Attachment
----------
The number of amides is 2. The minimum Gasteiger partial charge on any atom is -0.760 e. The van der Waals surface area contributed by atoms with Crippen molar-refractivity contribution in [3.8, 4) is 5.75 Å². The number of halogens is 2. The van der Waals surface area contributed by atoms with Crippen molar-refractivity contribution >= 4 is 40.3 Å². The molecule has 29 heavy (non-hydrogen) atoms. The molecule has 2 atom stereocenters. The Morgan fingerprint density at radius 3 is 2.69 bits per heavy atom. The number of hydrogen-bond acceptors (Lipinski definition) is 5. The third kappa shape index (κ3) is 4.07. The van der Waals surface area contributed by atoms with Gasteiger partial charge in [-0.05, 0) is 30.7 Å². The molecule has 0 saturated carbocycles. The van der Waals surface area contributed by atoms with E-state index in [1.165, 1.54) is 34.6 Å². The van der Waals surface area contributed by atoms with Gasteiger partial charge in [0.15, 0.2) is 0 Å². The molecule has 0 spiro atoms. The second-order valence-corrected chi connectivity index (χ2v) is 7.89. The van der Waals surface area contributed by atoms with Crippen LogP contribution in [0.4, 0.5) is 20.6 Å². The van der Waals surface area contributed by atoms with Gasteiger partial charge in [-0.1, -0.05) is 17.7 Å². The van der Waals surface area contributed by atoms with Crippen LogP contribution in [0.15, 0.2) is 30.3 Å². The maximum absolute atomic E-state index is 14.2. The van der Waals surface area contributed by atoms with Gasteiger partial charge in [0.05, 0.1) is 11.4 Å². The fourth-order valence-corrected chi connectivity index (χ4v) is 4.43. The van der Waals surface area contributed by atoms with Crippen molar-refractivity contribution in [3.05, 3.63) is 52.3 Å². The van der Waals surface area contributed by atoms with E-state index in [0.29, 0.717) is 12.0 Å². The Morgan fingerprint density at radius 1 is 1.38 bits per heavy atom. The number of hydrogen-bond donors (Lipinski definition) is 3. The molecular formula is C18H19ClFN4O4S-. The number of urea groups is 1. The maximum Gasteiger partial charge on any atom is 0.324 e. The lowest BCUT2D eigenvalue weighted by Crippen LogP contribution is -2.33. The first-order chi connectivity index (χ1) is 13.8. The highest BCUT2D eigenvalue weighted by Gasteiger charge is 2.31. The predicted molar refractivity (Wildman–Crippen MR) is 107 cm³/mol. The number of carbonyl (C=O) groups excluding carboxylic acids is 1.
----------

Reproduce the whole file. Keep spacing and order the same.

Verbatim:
The number of amides is 2. The minimum Gasteiger partial charge on any atom is -0.760 e. The van der Waals surface area contributed by atoms with Crippen molar-refractivity contribution in [3.8, 4) is 5.75 Å². The number of halogens is 2. The van der Waals surface area contributed by atoms with Crippen molar-refractivity contribution >= 4 is 40.3 Å². The molecule has 29 heavy (non-hydrogen) atoms. The molecule has 2 atom stereocenters. The Morgan fingerprint density at radius 3 is 2.69 bits per heavy atom. The number of hydrogen-bond acceptors (Lipinski definition) is 5. The third kappa shape index (κ3) is 4.07. The van der Waals surface area contributed by atoms with Gasteiger partial charge in [-0.05, 0) is 30.7 Å². The molecule has 0 saturated carbocycles. The van der Waals surface area contributed by atoms with E-state index in [1.165, 1.54) is 34.6 Å². The van der Waals surface area contributed by atoms with Gasteiger partial charge in [0.15, 0.2) is 0 Å². The molecule has 0 spiro atoms. The second-order valence-corrected chi connectivity index (χ2v) is 7.89. The van der Waals surface area contributed by atoms with Crippen LogP contribution in [0.4, 0.5) is 20.6 Å². The van der Waals surface area contributed by atoms with Gasteiger partial charge in [-0.1, -0.05) is 17.7 Å². The van der Waals surface area contributed by atoms with Crippen LogP contribution in [0.15, 0.2) is 30.3 Å². The maximum absolute atomic E-state index is 14.2. The van der Waals surface area contributed by atoms with Gasteiger partial charge in [0.05, 0.1) is 11.4 Å². The fourth-order valence-corrected chi connectivity index (χ4v) is 4.43. The van der Waals surface area contributed by atoms with Crippen molar-refractivity contribution in [3.05, 3.63) is 52.3 Å². The van der Waals surface area contributed by atoms with E-state index in [0.29, 0.717) is 12.0 Å². The Morgan fingerprint density at radius 1 is 1.38 bits per heavy atom. The number of hydrogen-bond donors (Lipinski definition) is 3. The molecular formula is C18H19ClFN4O4S-. The number of urea groups is 1. The maximum Gasteiger partial charge on any atom is 0.324 e. The lowest BCUT2D eigenvalue weighted by Crippen LogP contribution is -2.33. The first-order chi connectivity index (χ1) is 13.8. The highest BCUT2D eigenvalue weighted by Gasteiger charge is 2.31. The predicted molar refractivity (Wildman–Crippen MR) is 107 cm³/mol. The number of carbonyl (C=O) groups excluding carboxylic acids is 1.